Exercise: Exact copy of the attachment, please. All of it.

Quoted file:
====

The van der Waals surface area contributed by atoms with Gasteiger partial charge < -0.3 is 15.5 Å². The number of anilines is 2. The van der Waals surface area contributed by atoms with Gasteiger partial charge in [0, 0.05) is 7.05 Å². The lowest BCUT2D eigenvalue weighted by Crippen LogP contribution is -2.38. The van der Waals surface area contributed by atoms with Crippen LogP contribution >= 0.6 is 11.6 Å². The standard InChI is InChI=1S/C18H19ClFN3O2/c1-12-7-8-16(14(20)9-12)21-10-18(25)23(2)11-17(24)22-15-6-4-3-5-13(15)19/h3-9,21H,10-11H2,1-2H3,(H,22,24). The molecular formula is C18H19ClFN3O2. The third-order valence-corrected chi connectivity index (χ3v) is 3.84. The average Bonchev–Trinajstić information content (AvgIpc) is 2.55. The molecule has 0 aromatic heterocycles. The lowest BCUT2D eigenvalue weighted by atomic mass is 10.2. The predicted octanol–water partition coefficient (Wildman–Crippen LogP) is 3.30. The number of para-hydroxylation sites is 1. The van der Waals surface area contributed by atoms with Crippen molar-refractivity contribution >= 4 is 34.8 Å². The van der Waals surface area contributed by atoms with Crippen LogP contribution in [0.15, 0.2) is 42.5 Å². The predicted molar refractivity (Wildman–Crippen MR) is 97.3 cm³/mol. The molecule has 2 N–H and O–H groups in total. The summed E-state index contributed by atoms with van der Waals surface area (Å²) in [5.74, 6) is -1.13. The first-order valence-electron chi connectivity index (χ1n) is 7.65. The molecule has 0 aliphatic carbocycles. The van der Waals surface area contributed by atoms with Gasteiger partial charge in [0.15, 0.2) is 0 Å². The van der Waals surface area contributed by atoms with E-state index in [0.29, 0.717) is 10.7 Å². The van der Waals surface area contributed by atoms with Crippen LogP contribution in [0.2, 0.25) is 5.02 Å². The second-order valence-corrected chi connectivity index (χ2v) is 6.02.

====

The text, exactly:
The van der Waals surface area contributed by atoms with Gasteiger partial charge < -0.3 is 15.5 Å². The number of anilines is 2. The van der Waals surface area contributed by atoms with Gasteiger partial charge in [0, 0.05) is 7.05 Å². The lowest BCUT2D eigenvalue weighted by Crippen LogP contribution is -2.38. The van der Waals surface area contributed by atoms with Crippen LogP contribution >= 0.6 is 11.6 Å². The standard InChI is InChI=1S/C18H19ClFN3O2/c1-12-7-8-16(14(20)9-12)21-10-18(25)23(2)11-17(24)22-15-6-4-3-5-13(15)19/h3-9,21H,10-11H2,1-2H3,(H,22,24). The molecular formula is C18H19ClFN3O2. The third-order valence-corrected chi connectivity index (χ3v) is 3.84. The average Bonchev–Trinajstić information content (AvgIpc) is 2.55. The molecule has 0 aromatic heterocycles. The lowest BCUT2D eigenvalue weighted by atomic mass is 10.2. The predicted octanol–water partition coefficient (Wildman–Crippen LogP) is 3.30. The number of para-hydroxylation sites is 1. The van der Waals surface area contributed by atoms with Crippen molar-refractivity contribution >= 4 is 34.8 Å². The van der Waals surface area contributed by atoms with Crippen LogP contribution in [0.15, 0.2) is 42.5 Å². The predicted molar refractivity (Wildman–Crippen MR) is 97.3 cm³/mol. The molecule has 2 N–H and O–H groups in total. The summed E-state index contributed by atoms with van der Waals surface area (Å²) in [5.74, 6) is -1.13. The first-order valence-electron chi connectivity index (χ1n) is 7.65. The molecule has 0 aliphatic carbocycles. The van der Waals surface area contributed by atoms with Gasteiger partial charge in [0.15, 0.2) is 0 Å². The van der Waals surface area contributed by atoms with E-state index in [0.29, 0.717) is 10.7 Å². The van der Waals surface area contributed by atoms with Crippen LogP contribution in [0.2, 0.25) is 5.02 Å². The second-order valence-corrected chi connectivity index (χ2v) is 6.02.